Some of the recent threats include two-faced malware, ghostware, cloud jailbreaking, headless worms, machine-to-machine attacks, and more. However, the biggest threat that is attacking enterprise businesses is ransomware (e.g. WannaCry). This type of malware is designed to seize the victim’s operations until they pay exorbitant costs, often in bitcoins, that can increase over time. If the ransom is not paid, the victim is permanently locked out of important files. These files are critical for business operations. That is why threat remediation has become so important. As an enterprise, how should you adopt it to achieve optimal protection against cyber threats?
Threat Remediation | Definition
First, you need to understand what threat remediation means. It refers to the process of identifying and resolving threats that can harm the computer networks and systems within an organization. Threats can be anything that infiltrates those systems to damage critical hardware and software, disrupt operations, and steal sensitive data.
If you have not considered embracing the principles of threat remediation, e.g. implementing advanced virus prevention solutions, you have a higher risk of infections like cloud jailbreaking and ransomware. Cyberattacks no longer become a case of “if it will happen” but “when it will happen.”
Basic Antivirus Software = Insufficient Protection
In the past, the combination of a PC and an antivirus software was enough to defend against most viruses. But today’s landscape of cybersecurity is more complex. Although installing anti-virus software on all connected devices is still advisable, organizations must understand that no connected computer is 100 percent immune to certain threats. Threat remediation is an additional layer of protection you should have.
How Does Threat Remediation Work?
There are two key components of threat remediation: 1) Conducting risk assessments. 2) Deployment of vulnerability management systems. Risk assessments involve businesses gathering intelligence about potential vulnerabilities in their operations and systems that may leave them open to cyber threats. The main areas that require your attention include:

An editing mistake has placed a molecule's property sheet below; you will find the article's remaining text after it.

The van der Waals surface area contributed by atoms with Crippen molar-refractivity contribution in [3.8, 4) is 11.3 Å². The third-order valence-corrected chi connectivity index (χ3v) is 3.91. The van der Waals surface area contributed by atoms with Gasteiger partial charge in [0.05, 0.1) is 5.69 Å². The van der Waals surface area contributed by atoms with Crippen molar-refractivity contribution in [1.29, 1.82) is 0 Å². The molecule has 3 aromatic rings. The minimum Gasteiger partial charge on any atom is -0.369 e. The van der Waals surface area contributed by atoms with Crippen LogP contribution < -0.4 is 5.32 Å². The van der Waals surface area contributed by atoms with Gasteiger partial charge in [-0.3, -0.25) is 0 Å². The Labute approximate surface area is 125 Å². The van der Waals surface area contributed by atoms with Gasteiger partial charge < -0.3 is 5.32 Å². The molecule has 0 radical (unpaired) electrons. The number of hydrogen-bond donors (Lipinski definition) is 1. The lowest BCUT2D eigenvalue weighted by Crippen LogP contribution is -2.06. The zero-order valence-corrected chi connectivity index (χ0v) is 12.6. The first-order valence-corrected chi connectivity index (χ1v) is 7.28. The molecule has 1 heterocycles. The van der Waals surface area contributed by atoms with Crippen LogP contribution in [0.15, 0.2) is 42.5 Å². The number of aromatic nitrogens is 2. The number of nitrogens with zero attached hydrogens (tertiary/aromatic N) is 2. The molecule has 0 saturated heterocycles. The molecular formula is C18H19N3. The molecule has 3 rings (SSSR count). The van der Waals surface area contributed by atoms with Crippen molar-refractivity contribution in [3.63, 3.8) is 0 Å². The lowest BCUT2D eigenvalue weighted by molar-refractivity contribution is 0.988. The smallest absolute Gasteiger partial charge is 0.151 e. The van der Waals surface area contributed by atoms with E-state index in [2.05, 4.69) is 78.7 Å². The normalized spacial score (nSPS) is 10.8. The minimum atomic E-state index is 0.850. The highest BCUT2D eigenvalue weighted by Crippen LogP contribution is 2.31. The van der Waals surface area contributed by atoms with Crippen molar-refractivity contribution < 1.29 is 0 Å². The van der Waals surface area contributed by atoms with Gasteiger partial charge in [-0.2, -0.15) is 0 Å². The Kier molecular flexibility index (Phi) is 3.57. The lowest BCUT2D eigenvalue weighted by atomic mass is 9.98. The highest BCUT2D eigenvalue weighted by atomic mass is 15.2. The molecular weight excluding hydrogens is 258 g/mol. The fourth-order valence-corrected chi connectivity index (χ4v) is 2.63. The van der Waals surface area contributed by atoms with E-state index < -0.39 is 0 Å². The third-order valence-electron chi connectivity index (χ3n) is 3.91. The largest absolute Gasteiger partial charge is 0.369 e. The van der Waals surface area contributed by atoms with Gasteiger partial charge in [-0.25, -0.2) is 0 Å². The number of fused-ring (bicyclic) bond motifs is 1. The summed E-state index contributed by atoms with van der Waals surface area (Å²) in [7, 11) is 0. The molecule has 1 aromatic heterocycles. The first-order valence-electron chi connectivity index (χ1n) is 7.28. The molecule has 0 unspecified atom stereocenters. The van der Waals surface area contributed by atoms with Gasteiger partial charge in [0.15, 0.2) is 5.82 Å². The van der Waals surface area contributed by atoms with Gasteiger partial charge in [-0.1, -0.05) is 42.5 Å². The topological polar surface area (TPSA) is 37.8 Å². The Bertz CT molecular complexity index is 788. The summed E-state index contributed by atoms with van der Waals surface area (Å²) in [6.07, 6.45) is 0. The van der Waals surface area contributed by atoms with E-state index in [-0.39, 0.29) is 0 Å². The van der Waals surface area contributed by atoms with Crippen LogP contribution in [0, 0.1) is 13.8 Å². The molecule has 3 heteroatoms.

- Vulnerability and threat management
- Education and awareness
- Identity management
- Crisis and incident management
- Policies and regulations
- Emerging technologies
- Security architecture
- Security management
- Third party vendors
These risk assessments are typically conducted by an in-house IT department, a managed security provider, or members of executive management. During this phase, it is pertinent that risk data should be prioritized in a way that is easily actionable.
After completing a risk assessment and discovering potential vulnerabilities, organizations should proceed by implementing a vulnerability management system. They need to focus on protecting the most important assets first. Some examples of vulnerability remediation include:
- Improving workflows and security rules
- Removing bad connections
- Changing network configurations
- Integrating with certain protocols and programs to achieve proper cyber threat protection in the cloud
- Patching vulnerable network devices and software
- Identify and close blind spots
- Develop prioritized to-do lists
You should always view threat remediation as an active approach to strengthening cybersecurity measures. Organizations should not be stuck on conducting risk assessments only. They must deploy a vulnerability management system too. Next, businesses should embrace the principles of training all departments. It is pertinent that you promote a culture where employees know what to do to prevent and react to threats. Some of the ways of increasing cybersecurity awareness include providing quick reference guides that allow employees to identify issues and escalate them without delay.